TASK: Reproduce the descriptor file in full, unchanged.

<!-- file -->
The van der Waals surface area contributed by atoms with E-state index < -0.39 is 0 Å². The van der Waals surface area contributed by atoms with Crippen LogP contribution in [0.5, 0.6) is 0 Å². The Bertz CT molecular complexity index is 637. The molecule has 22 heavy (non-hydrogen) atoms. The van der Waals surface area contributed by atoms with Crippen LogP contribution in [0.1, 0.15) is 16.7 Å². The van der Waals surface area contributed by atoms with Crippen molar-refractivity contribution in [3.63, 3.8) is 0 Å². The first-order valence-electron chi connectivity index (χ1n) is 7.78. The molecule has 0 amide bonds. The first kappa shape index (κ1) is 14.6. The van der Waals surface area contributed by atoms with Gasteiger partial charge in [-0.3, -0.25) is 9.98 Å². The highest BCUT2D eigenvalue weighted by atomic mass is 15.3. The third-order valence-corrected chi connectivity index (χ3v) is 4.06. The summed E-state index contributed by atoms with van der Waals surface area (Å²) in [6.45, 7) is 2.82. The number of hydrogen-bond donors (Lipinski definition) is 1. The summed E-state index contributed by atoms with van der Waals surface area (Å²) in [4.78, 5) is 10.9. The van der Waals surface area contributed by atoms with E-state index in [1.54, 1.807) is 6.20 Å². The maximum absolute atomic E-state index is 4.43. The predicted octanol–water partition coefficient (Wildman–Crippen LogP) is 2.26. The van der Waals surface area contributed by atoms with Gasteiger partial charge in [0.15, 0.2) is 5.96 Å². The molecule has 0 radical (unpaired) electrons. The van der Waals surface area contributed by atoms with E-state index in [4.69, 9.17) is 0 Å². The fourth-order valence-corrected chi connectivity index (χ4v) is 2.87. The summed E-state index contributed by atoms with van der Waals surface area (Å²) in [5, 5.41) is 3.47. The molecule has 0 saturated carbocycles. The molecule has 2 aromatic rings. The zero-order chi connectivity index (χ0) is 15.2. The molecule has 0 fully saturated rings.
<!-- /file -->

The van der Waals surface area contributed by atoms with E-state index < -0.39 is 0 Å². The van der Waals surface area contributed by atoms with Crippen LogP contribution in [0.5, 0.6) is 0 Å². The Bertz CT molecular complexity index is 637. The molecule has 22 heavy (non-hydrogen) atoms. The van der Waals surface area contributed by atoms with Crippen LogP contribution in [0.1, 0.15) is 16.7 Å². The van der Waals surface area contributed by atoms with Crippen molar-refractivity contribution in [3.63, 3.8) is 0 Å². The first-order valence-electron chi connectivity index (χ1n) is 7.78. The molecule has 0 amide bonds. The first kappa shape index (κ1) is 14.6. The van der Waals surface area contributed by atoms with Gasteiger partial charge in [-0.3, -0.25) is 9.98 Å². The highest BCUT2D eigenvalue weighted by atomic mass is 15.3. The third-order valence-corrected chi connectivity index (χ3v) is 4.06. The summed E-state index contributed by atoms with van der Waals surface area (Å²) in [6.45, 7) is 2.82. The number of hydrogen-bond donors (Lipinski definition) is 1. The summed E-state index contributed by atoms with van der Waals surface area (Å²) in [4.78, 5) is 10.9. The van der Waals surface area contributed by atoms with E-state index in [1.54, 1.807) is 6.20 Å². The maximum absolute atomic E-state index is 4.43. The predicted octanol–water partition coefficient (Wildman–Crippen LogP) is 2.26. The van der Waals surface area contributed by atoms with Gasteiger partial charge in [0.15, 0.2) is 5.96 Å². The molecule has 0 radical (unpaired) electrons. The van der Waals surface area contributed by atoms with E-state index in [4.69, 9.17) is 0 Å². The fourth-order valence-corrected chi connectivity index (χ4v) is 2.87. The summed E-state index contributed by atoms with van der Waals surface area (Å²) in [5, 5.41) is 3.47. The molecule has 0 saturated carbocycles. The molecule has 2 aromatic rings. The zero-order chi connectivity index (χ0) is 15.2. The molecule has 0 fully saturated rings.